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Acts 25      English Standard Version (ESV)


Paul Appeals to Caesar

Now three days after Festus had arrived in the province, he went up to Jerusalem from Caesarea. And the chief priests and the principal men of the Jews laid out their case against Paul, and they urged him, asking as a favor against Paul that he summon him to Jerusalem—because they were planning an ambush to kill him on the way. Festus replied that Paul was being kept at Caesarea and that he himself intended to go there shortly. “So,” said he, “let the men of authority among you go down with me, and if there is anything wrong about the man, let them bring charges against him.”

After he stayed among them not more than eight or ten days, he went down to Caesarea. And the next day he took his seat on the tribunal and ordered Paul to be brought. When he had arrived, the Jews who had come down from Jerusalem stood around him, bringing many and serious charges against him that they could not prove. Paul argued in his defense, “Neither against the law of the Jews, nor against the temple, nor against Caesar have I committed any offense.” But Festus, wishing to do the Jews a favor, said to Paul, “Do you wish to go up to Jerusalem and there be tried on these charges before me?” 10 But Paul said, “I am standing before Caesar’s tribunal, where I ought to be tried. To the Jews I have done no wrong, as you yourself know very well. 11 If then I am a wrongdoer and have committed anything for which I deserve to die, I do not seek to escape death. But if there is nothing to their charges against me, no one can give me up to them. I appeal to Caesar.” 12 Then Festus, when he had conferred with his council, answered, “To Caesar you have appealed; to Caesar you shall go.”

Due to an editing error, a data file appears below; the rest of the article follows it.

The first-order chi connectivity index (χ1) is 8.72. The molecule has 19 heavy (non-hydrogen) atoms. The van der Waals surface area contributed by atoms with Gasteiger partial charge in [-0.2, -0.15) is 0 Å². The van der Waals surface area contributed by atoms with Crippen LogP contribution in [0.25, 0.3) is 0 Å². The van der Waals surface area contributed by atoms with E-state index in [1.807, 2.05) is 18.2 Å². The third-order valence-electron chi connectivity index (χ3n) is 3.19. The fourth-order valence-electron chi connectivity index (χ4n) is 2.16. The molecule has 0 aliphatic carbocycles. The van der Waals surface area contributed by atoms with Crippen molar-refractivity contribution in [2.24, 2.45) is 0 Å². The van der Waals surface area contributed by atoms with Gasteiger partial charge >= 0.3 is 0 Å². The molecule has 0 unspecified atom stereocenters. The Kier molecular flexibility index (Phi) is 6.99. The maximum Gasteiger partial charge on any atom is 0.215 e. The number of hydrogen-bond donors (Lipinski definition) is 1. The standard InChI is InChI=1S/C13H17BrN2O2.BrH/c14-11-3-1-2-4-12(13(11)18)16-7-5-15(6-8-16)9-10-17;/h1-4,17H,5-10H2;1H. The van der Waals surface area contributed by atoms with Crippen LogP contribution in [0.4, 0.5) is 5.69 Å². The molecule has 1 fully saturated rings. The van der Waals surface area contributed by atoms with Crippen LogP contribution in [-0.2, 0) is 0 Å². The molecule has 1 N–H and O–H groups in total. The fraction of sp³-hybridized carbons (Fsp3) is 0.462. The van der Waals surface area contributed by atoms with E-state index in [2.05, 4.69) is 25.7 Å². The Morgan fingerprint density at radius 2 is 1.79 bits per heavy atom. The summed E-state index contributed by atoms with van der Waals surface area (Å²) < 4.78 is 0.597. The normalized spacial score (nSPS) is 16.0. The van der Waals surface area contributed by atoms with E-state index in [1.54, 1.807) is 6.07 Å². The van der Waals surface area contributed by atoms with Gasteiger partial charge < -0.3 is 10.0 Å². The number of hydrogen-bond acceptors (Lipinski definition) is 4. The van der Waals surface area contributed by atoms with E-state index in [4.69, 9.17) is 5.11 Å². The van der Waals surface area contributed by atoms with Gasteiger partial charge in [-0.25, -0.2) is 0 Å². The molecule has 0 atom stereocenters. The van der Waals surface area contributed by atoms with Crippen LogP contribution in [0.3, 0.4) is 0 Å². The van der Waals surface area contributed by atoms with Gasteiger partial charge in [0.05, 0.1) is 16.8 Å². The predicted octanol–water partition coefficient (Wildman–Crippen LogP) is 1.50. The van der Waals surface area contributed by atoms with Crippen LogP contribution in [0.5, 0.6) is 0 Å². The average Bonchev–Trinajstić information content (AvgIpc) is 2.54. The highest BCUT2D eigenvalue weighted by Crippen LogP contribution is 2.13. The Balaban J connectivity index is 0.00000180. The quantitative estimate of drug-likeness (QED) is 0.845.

• Two years had passed since the last trial, and Festus had become the new governor. The Jews had not given up. The Jewish leaders “requested” that Festus transfer Paul to Jerusalem so that he could be put on trial (v3). They were, in fact, preparing to ambush Paul on the way and kill him. Festus refused but asked the Jewish leaders to come to Caesarea for the trial.
  • In Caesarea, Festus convened the court. Paul was brought in and the Jewish leaders stood around him. They brought many serious charges against him that “they could not prove” (v7). Paul had a brief but strong defense, “Neither against the law of the Jews, nor against the temple, nor against Caesar have I committed any offense” (v8).
  • Paul has kept his identity as a Roman, a Jew, and a Christian. He diligently labored for the Lord, he obeyed the Roman’s law, and he didn’t defy the Temple and the Jewish tradition.  And Festus and King Agrippa knew he was innocent.
  • Every one of us carries different identities: a citizen of a country, an employee of a company, a student of a school, a friend to someone, a member of a family. How are you keeping your various identities?